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WAPI-WZRR Talk99.5 logo.png
CityBirmingham, Alabama
Broadcast areaCentral Alabama
BrandingTalk 99-5
SloganBirmingham's Real Talk
Frequency1070 kHz (also on HD Radio)
First air dateApril 1922 as WSY
Power50,000 watts (day)
5,000 watts (night)
Facility ID16900
Callsign meaningAlabama Polytechnic Institute[1] (official name of Auburn University when the university acquired the station)
Former callsignsWSY (1922-1925)
AffiliationsWestwood One Network
Westwood One News
OwnerCumulus Media
(Radio License Holding CBC, LLC)
Sister stationsWJQX, WJOX, WJOX-FM, WUHT, WZRR
WebcastListen Live
Listen Live via iHeart

WAPI (1070 kHz, "Talk 99-5, Birmingham's Real Talk") is an AM radio station licensed to Birmingham, Alabama. It carries a talk radio format, simulcast with FM sister station 99.5 WZRR.[2] WAPI is one of several Birmingham-area radio stations owned by Cumulus Media. It is also Central Alabama's radio home of the Auburn Tigers.

WAPI and WZRR have local talk shows during the day, but at night they carry nationally syndicated shows from Cumulus subsidiary Westwood One Network including Mark Levin, Michael Savage, Red Eye Radio and First Light. Most hours begin with national news from Westwood One News. WAPI and WZRR are among three talk radio AM-FM simulcasts in the Birmingham media market, the others being 960 WERC and 105.5 WERC-FM, owned by iHeartMedia, and 1260 WYDE and 101.1 WYDE-FM, owned by Crawford Broadcasting.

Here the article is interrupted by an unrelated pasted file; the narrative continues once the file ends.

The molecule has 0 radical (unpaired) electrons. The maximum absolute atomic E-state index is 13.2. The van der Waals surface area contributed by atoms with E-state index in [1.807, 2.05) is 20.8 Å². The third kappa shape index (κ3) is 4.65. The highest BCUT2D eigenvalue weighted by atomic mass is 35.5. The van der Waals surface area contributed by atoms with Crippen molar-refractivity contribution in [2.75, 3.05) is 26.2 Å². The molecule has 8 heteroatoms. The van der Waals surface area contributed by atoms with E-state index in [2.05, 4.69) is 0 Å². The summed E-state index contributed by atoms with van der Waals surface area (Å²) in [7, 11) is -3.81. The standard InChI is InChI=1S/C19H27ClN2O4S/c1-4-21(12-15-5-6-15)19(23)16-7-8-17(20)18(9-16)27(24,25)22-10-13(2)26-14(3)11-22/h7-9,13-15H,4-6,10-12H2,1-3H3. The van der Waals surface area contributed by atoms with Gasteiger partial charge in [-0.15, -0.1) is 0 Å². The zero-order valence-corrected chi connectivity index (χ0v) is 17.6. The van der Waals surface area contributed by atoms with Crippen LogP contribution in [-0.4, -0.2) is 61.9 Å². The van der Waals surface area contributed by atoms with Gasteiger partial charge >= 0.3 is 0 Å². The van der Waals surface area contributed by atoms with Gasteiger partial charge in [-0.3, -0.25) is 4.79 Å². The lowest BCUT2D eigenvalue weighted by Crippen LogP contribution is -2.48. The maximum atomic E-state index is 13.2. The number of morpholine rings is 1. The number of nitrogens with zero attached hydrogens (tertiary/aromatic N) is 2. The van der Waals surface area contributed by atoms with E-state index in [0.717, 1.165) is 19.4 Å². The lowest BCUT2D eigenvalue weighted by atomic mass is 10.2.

WAPI broadcasts in HD.[3] The station has studios in Homewood and its transmitter is in Forestdale. WAPI's daytime power is 50,000 watts, non-directional, the maximum power for AM stations permitted by the Federal Communications Commission.[4] Because AM 1070 is a clear channel frequency reserved for Class A KNX Los Angeles, WAPI must reduce power at night to 5,000 watts, using a directional antenna, as a Class B station.


In April 1922, WSY signed on as the second radio station in Alabama, owned by Alabama Power Company. Informally WSY stood for "We Serve You". Some five months later, the fourth radio station in the state, WMAV, owned by the Alabama Polytechnic Institute (now Auburn University) began broadcasting from Auburn. WSY was successful, but in 1925 Alabama Power decided they wished to get out of the entertainment business. The broadcast facilities were dismantled and donated to Auburn. At that time, the station’s call letters were changed to WAPI, reflecting the ownership of the station.

In 1928, WAPI returned to Birmingham, in part due to NBC's interest in affiliating with a station in Alabama's largest city. In 1929, ownership of the station was split among Alabama Polytechnic, the University of Alabama, and the Alabama College for Women (now the University of Montevallo). The broadcast power was increased to 5,000 watts. In 1932, the colleges sold the station to a group of businessmen known as "The Voice of Alabama."

WAPI remained affiliated with NBC until 1940, when it became an affiliate of CBS. After sharing its dial position with KVOO in Tulsa, Oklahoma for several years, it moved to its present dial position in 1942. On December 1, 1947, it launched an FM sister station, WAFM[5] (later called WAPI-FM and now 94.5 WJOX-FM). In 1949, WAPI launched the first television station in Alabama, WAFM-TV (now WVTM-TV).